Before investing in a mutual fund scheme, investors tend to weigh a host of pros and cons. Some prioritise the reputation of a fund house, while others give preference to the fund's scheme category, for some investors — fund manager’s past performance is of paramount importance, while a few think otherwise.
Nevertheless, one key consideration that most investors give a significant importance to is the scheme’s historical returns.
Here, we take a look at the past compound annual growth rate (CAGR) returns delivered by small cap, mid cap and large cap mutual funds in the past five years.
As one can discern from the chart below, small and mid-cap mutual funds showed higher volatility in the short run, whereas large cap funds are more stable in terms of returns they delivered in the past five years.
The CAGR returns delivered by the small cap mutual funds move between a larger spectrum: 15.7 percent to 41.2 percent, during five and three years, respectively.
At the same time, CAGR returns given by mid cap mutual funds move between a smaller range i.e., between 13.56 percent to 31.51 percent during five and three years, respectively.
The large cap mutual funds, during this period, gave the minimum returns of 11.68 percent for five years, while the maximum returns stood at 22.93 percent for a three-year period.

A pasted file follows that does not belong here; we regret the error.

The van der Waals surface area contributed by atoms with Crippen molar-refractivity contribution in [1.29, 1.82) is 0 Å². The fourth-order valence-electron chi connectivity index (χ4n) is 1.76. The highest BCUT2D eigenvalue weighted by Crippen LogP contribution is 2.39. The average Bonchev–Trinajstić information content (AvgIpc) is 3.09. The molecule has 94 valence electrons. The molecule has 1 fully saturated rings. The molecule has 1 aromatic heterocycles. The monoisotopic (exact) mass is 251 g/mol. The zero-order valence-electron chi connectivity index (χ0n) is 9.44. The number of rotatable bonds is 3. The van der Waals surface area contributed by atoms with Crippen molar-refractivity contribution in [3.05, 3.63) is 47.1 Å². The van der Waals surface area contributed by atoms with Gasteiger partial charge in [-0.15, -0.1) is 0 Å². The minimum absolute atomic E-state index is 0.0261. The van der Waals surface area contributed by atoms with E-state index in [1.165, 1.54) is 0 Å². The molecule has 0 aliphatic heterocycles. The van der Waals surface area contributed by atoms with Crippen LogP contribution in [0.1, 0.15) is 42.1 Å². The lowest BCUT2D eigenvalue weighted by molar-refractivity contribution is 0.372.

|MF Category||1-year returns (%)||3-years returns (%)||5-year returns (%)|
(Source: MorningStar, data as on June 4)
It is perhaps because of the stability of returns delivered by large cap mutual funds that they have caught a fancy with the investors.
No wonder then these schemes are the most popular with 31 in number and total assets under management (AUMs) amounting to ₹2.44 lakh crore, shows the latest AMFI (Association of Mutual Funds in India) data as on April 30, 2023.
|Mutual fund category||No of schemes||Net AUMs ( ₹crore)|
(Source: AMFI, data as on Apr 30, 2023)
Large cap funds are followed by mid cap funds which have 29 schemes with total AUMs of 1.92 lakh crore, whereas the least popular schemes belong to small cap mutual funds with total AUMs of ₹1.42 lakh crore.
It is interesting to note that despite delivering exceptional returns, small cap mutual funds have failed to woo the investors en masse. And no wonder then the schemes under this category have the lowest AUMs as compared to their larger peers.
After all, it is the volatility that counts too.